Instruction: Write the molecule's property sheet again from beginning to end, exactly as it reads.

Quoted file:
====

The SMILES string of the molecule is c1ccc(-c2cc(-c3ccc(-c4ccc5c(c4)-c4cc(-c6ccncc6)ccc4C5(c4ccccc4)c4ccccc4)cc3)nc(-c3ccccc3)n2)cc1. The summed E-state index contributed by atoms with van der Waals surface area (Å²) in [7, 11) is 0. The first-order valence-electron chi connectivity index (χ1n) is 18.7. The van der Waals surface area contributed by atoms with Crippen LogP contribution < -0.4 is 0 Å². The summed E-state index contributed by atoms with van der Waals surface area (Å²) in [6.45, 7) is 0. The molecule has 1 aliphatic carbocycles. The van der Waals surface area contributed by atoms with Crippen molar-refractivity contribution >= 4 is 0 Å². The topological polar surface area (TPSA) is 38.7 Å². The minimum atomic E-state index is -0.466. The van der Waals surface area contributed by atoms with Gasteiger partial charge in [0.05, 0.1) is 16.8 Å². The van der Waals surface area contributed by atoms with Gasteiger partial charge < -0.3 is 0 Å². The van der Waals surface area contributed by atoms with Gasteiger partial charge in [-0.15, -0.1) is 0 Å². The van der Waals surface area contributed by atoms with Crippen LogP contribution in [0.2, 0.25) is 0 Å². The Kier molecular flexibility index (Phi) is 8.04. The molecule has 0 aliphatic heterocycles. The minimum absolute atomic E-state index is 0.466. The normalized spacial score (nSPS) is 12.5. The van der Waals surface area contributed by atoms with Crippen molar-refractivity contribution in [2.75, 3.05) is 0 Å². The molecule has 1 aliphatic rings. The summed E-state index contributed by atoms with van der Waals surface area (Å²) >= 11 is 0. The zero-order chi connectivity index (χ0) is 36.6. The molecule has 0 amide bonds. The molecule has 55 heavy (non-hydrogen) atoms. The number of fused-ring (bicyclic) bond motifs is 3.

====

The SMILES string of the molecule is c1ccc(-c2cc(-c3ccc(-c4ccc5c(c4)-c4cc(-c6ccncc6)ccc4C5(c4ccccc4)c4ccccc4)cc3)nc(-c3ccccc3)n2)cc1. The summed E-state index contributed by atoms with van der Waals surface area (Å²) in [7, 11) is 0. The first-order valence-electron chi connectivity index (χ1n) is 18.7. The van der Waals surface area contributed by atoms with Crippen LogP contribution < -0.4 is 0 Å². The summed E-state index contributed by atoms with van der Waals surface area (Å²) in [6.45, 7) is 0. The molecule has 1 aliphatic carbocycles. The van der Waals surface area contributed by atoms with Crippen molar-refractivity contribution >= 4 is 0 Å². The topological polar surface area (TPSA) is 38.7 Å². The minimum atomic E-state index is -0.466. The van der Waals surface area contributed by atoms with Gasteiger partial charge in [0.05, 0.1) is 16.8 Å². The van der Waals surface area contributed by atoms with Gasteiger partial charge < -0.3 is 0 Å². The van der Waals surface area contributed by atoms with Gasteiger partial charge in [-0.15, -0.1) is 0 Å². The van der Waals surface area contributed by atoms with Crippen LogP contribution in [0.2, 0.25) is 0 Å². The Kier molecular flexibility index (Phi) is 8.04. The molecule has 0 aliphatic heterocycles. The minimum absolute atomic E-state index is 0.466. The normalized spacial score (nSPS) is 12.5. The van der Waals surface area contributed by atoms with Crippen molar-refractivity contribution in [2.75, 3.05) is 0 Å². The molecule has 1 aliphatic rings. The summed E-state index contributed by atoms with van der Waals surface area (Å²) >= 11 is 0. The zero-order chi connectivity index (χ0) is 36.6. The molecule has 0 amide bonds. The molecule has 55 heavy (non-hydrogen) atoms. The number of fused-ring (bicyclic) bond motifs is 3.